Every year, on 22 January, we celebrate “Saint-Vincent”.
There are several stories about how Vincent was declared the patron saint of winegrowers because of his name! Wine” for the juice of the vine and “hundred” for the blood of Christ for the Church. “Vincent” would therefore be reminiscent of “wine” and “blood”.
Some also say that it is because of the date of his feast day. It falls on 22 January and at one time this was considered a good time to start pruning the vine.
Other hypotheses remain plausible:
– Saint Vincent would have been tortured with a press, and his blood would have been poured out like grape juice.
– Saint Vincent’s donkey would have grazed on the shoots of a vine. This vine would have produced more than the others the following year. Saint Vincent’s donkey would therefore be the inventor of pruning!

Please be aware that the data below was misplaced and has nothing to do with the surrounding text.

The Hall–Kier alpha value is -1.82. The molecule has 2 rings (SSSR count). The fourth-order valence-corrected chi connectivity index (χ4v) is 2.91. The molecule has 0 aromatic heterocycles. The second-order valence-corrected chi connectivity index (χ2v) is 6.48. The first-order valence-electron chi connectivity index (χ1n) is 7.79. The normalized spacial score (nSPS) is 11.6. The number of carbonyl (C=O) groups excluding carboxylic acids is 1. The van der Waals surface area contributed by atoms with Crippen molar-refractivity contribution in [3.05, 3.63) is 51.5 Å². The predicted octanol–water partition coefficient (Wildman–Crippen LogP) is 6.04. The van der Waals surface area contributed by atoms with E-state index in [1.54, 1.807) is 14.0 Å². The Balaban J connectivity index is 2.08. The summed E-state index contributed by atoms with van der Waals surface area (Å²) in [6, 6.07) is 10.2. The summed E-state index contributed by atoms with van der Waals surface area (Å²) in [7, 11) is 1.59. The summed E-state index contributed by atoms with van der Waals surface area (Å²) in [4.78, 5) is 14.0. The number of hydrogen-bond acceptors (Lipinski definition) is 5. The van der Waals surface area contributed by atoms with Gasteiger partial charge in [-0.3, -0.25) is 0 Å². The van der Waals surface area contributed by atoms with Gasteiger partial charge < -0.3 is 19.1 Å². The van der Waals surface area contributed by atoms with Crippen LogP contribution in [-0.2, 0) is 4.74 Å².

Whatever its link with wine, St Vincent’s Day has survived the centuries and is still very much part of the wine-making tradition today. So don’t forget the 22nd of January: “On Saint Vincent’s day, winter dies or starts again”.
Traditionally, the saint is celebrated with masses, processions in vestments and convivial meals between winegrowers.
It was to honour him and share moments of conviviality that the Confrérie des Chevaliers du Tastevin created the first Saint-Vincent Tournante in 1938, going from one Burgundian village to another.
In the vineyard…
Mild weather is on the agenda at the beginning of January, and then winter sets in a little, with pruning and pulling of shoots continuing to the rhythm of the lunar cycles.
In the cellar…